Christian Ntizimira

“Global is local as local is global. It’s difficult to connect communities if we don’t connect identities.”

Dr. Christian Ntizimira is the Founder and Executive Director of the African Center for Research on End-of-Life Care (ACREOL) in Rwanda.

Dr. Ntizimira began his medical career planning to become a surgeon, but the consequences of the Genocide against the Tutsis in 1994 led him to a passion for palliative care. He believes that end-of-life care is a human right, and that such care should prioritize individual dignity, local values, humanity and Ubuntu. To that end he founded and has led ACREOL since October 2019 and has also become a leading advocate for developing palliative care in low- and middle-income countries recognized through the World Hospice and Palliative Care Alliance.

(Photo Ⓒ Chris Schwagga)

Discover his story

His name is Christian Ntizimira, and he is a Rwandan palliative and end-of-life physician seeking to change how Rwandan patients and families experience death and dying. “Palliative care is about giving voice to the voiceless.” Dr. Ntizimira, the founder of the African Center for Research on End-of-Life Care (ACREOL), firmly believes that “taking care of patients or family facing life-limiting illnesses is not about medical decisions only.” He is currently spreading the idea among his colleagues that social, psychological, cultural and spiritual factors are as important as physiological ones during caregiving. For Dr. Ntizimira, the concept of palliative care, in the context of the Genocide against the Tutsis, can contribute to a sense of humanity lost during those devastating 100 days.

“My dream when I was young was to be the best surgeon.” Christian grew up as a refugee in the Democratic Republic of Congo, formerly Zaire, and when his family moved back to Rwanda after the Genocide against the Tutsis in 1994, he decided to help rebuild his country. So, he visited a hospital in Gisenyi. There he saw many wounded and thought the best way to help was to become a surgeon.

After finishing medical school, while working in a surgery department, he met a patient dying of liver cancer. “It was the first time in my career as general practitioner preparing to become a surgeon that I saw someone in really that much pain; I can’t even describe it.” The patient’s mother came to Dr. Ntizimira and knelt before him, asking him to do something for his son. “I felt that I failed twice,” says Ntizimira.

First, he failed as a doctor. Medical education does not encourage prescribing morphine to the patient. “For physicians, pain is not a priority.” Then, he failed as a Rwandan. “In our culture, when an elder kneels before a young person, it means you failed.”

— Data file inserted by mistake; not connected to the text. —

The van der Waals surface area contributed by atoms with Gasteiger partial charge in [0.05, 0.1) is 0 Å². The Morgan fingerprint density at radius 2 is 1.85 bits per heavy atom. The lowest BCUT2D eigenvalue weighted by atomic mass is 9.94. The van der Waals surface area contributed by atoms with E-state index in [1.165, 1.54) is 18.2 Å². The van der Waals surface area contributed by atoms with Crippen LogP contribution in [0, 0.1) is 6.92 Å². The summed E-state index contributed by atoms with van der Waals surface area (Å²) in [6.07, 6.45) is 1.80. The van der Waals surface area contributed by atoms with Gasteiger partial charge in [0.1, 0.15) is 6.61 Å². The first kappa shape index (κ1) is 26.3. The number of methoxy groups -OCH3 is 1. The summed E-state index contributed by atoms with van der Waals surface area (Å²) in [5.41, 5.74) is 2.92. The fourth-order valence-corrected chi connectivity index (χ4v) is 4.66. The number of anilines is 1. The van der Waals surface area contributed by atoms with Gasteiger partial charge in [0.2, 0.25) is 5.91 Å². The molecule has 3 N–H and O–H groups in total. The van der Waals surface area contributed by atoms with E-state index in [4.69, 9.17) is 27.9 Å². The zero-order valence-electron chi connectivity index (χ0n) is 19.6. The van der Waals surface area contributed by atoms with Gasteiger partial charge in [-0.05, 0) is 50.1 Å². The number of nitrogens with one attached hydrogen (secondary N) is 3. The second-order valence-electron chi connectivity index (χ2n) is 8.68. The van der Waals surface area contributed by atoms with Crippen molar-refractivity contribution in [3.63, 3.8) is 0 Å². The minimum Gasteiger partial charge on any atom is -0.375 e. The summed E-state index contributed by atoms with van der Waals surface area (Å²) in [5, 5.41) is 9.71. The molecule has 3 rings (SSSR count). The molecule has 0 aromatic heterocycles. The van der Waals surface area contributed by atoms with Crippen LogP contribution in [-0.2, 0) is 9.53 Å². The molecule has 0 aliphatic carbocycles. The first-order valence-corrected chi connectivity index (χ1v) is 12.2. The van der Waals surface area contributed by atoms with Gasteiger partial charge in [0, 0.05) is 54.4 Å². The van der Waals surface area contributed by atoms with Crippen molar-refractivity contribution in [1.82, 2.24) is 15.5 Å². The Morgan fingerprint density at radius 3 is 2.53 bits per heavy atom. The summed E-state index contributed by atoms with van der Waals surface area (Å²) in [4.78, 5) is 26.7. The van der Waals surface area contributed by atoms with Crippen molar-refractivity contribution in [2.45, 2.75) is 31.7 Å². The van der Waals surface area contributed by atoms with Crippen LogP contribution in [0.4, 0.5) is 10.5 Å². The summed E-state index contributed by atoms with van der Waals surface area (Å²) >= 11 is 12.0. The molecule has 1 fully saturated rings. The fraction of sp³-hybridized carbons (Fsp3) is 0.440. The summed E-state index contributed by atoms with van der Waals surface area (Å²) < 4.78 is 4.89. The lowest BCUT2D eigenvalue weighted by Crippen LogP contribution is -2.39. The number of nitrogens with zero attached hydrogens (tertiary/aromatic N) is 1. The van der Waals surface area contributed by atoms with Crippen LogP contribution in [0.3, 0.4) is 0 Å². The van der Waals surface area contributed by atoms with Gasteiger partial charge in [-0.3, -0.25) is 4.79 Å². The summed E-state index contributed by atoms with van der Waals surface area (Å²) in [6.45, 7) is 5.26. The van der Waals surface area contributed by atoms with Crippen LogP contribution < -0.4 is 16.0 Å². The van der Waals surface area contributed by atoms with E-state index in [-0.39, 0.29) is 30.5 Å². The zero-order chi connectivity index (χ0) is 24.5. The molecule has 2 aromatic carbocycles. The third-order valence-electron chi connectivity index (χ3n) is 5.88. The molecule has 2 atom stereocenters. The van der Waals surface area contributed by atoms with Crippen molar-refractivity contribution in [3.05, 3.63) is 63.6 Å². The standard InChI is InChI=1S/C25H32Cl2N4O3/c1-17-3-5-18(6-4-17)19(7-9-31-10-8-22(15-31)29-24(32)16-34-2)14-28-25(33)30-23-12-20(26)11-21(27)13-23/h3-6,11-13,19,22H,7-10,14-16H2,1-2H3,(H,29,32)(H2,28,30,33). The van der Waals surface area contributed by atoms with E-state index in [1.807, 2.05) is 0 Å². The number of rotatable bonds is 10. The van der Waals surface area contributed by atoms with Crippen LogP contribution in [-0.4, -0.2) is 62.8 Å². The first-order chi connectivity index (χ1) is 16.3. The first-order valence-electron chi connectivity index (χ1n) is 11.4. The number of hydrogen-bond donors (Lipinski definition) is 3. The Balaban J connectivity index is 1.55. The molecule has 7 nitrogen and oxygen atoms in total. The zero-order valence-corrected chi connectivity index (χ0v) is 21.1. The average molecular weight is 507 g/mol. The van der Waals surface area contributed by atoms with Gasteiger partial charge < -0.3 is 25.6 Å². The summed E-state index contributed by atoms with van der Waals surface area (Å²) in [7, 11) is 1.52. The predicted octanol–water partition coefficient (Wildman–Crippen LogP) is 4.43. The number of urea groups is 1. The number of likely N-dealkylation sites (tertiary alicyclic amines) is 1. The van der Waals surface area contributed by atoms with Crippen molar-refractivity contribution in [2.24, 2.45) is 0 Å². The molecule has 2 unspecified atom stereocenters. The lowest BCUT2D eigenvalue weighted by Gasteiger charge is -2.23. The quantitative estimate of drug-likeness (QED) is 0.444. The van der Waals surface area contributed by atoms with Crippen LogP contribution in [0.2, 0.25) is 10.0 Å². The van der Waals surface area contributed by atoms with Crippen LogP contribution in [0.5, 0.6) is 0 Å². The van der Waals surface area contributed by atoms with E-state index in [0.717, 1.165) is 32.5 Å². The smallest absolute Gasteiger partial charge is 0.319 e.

He went home that night and, after questioning himself, he shifted his dream from surgery to palliative care passionate. When describing palliative care, Ntizimira says, “It’s not only about withdrawing or withholding medication. It’s about dignity. It’s about compassion, empathy, and bonding.”

What he realized from meeting that desperate mother is that medical care lacks a sense of humanity. “I said, no more suffering of this kind, especially in a country like Rwanda.” He then narrowed his efforts to two questions: “How do African patients die?” and “How would African patients wish to die?” 

When asked how he led palliative care in Rwanda, Ntizimira responds: “I don’t have followers. Actually, I’m following the patients. Patients are the leaders.

However, Ntizimira is actively inviting palliative care specialists to learn from how things are changing in Rwanda. He has observed that the intersection between patient autonomy and community responsibility, the decision-making involved, which is crucial in Rwanda, is foreign to Western colleagues. He refers to Ubuntu, which is sometimes translated as “I am because we are” or “humanity towards others.” He means that palliative care should center around the family, or community and not just the individual.

Moreover, Western techniques and philosophies seem hard to grasp to Rwandan families which have as many as 40 or 50 members. That’s why Ntizimira is “writing a book on families’ communication in end-of-life care in Rwanda.” So, he has used local illustration from 12 animal architypes as metaphors to decode the language of suffering in family members meetings.

Once, Ntizimira tended to a woman dying of ovarian cancer in very dire conditions. He wrote down a heart-felt text expressing his frustration with the patient’s situation. The text ends courageously:  “I’m not ashamed because we are not beholden to the guilt, fear, death or stigma, but to a life of dignity and Ubuntu. I’m not ashamed because I cannot do everything but must do something. So, this is my future.”

Learn more about his work at

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